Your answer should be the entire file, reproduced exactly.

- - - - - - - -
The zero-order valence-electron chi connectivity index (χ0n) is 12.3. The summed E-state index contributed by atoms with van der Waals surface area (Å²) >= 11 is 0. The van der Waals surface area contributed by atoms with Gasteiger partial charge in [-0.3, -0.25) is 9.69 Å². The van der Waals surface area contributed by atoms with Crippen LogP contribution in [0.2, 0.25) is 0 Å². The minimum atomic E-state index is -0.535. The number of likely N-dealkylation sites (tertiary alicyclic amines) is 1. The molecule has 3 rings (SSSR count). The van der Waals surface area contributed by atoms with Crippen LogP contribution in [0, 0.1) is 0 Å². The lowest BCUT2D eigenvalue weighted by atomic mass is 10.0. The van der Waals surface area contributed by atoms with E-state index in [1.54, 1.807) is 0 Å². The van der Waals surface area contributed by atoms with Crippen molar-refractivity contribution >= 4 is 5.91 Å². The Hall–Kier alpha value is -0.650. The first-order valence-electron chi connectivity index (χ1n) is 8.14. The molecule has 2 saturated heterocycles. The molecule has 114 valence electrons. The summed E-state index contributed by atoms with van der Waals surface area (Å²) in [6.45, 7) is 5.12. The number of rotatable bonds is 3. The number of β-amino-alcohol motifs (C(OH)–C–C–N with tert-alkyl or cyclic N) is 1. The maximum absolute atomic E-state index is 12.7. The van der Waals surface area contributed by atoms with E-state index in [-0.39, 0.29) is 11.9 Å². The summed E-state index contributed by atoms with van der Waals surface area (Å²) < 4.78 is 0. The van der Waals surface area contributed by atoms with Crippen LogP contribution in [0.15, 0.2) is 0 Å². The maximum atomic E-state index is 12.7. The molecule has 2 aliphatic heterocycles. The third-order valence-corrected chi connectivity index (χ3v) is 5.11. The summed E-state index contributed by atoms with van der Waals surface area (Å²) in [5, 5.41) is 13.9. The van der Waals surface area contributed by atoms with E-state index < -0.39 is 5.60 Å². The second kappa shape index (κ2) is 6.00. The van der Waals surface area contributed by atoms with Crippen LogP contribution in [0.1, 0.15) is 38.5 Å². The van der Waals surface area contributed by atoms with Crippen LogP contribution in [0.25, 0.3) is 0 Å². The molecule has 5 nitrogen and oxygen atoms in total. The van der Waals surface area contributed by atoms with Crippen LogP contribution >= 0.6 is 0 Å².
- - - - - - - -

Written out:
The zero-order valence-electron chi connectivity index (χ0n) is 12.3. The summed E-state index contributed by atoms with van der Waals surface area (Å²) >= 11 is 0. The van der Waals surface area contributed by atoms with Gasteiger partial charge in [-0.3, -0.25) is 9.69 Å². The van der Waals surface area contributed by atoms with Crippen LogP contribution in [0.2, 0.25) is 0 Å². The minimum atomic E-state index is -0.535. The number of likely N-dealkylation sites (tertiary alicyclic amines) is 1. The molecule has 3 rings (SSSR count). The van der Waals surface area contributed by atoms with Crippen LogP contribution in [0, 0.1) is 0 Å². The lowest BCUT2D eigenvalue weighted by atomic mass is 10.0. The van der Waals surface area contributed by atoms with E-state index in [1.54, 1.807) is 0 Å². The van der Waals surface area contributed by atoms with Crippen molar-refractivity contribution >= 4 is 5.91 Å². The Hall–Kier alpha value is -0.650. The first-order valence-electron chi connectivity index (χ1n) is 8.14. The molecule has 2 saturated heterocycles. The molecule has 114 valence electrons. The summed E-state index contributed by atoms with van der Waals surface area (Å²) in [6.45, 7) is 5.12. The number of rotatable bonds is 3. The number of β-amino-alcohol motifs (C(OH)–C–C–N with tert-alkyl or cyclic N) is 1. The maximum absolute atomic E-state index is 12.7. The van der Waals surface area contributed by atoms with E-state index in [-0.39, 0.29) is 11.9 Å². The summed E-state index contributed by atoms with van der Waals surface area (Å²) < 4.78 is 0. The van der Waals surface area contributed by atoms with Crippen LogP contribution in [0.15, 0.2) is 0 Å². The maximum atomic E-state index is 12.7. The molecule has 2 aliphatic heterocycles. The third-order valence-corrected chi connectivity index (χ3v) is 5.11. The summed E-state index contributed by atoms with van der Waals surface area (Å²) in [5, 5.41) is 13.9. The van der Waals surface area contributed by atoms with E-state index < -0.39 is 5.60 Å². The second kappa shape index (κ2) is 6.00. The van der Waals surface area contributed by atoms with Crippen LogP contribution in [0.1, 0.15) is 38.5 Å². The van der Waals surface area contributed by atoms with Crippen LogP contribution in [0.25, 0.3) is 0 Å². The molecule has 5 nitrogen and oxygen atoms in total. The van der Waals surface area contributed by atoms with Crippen LogP contribution >= 0.6 is 0 Å².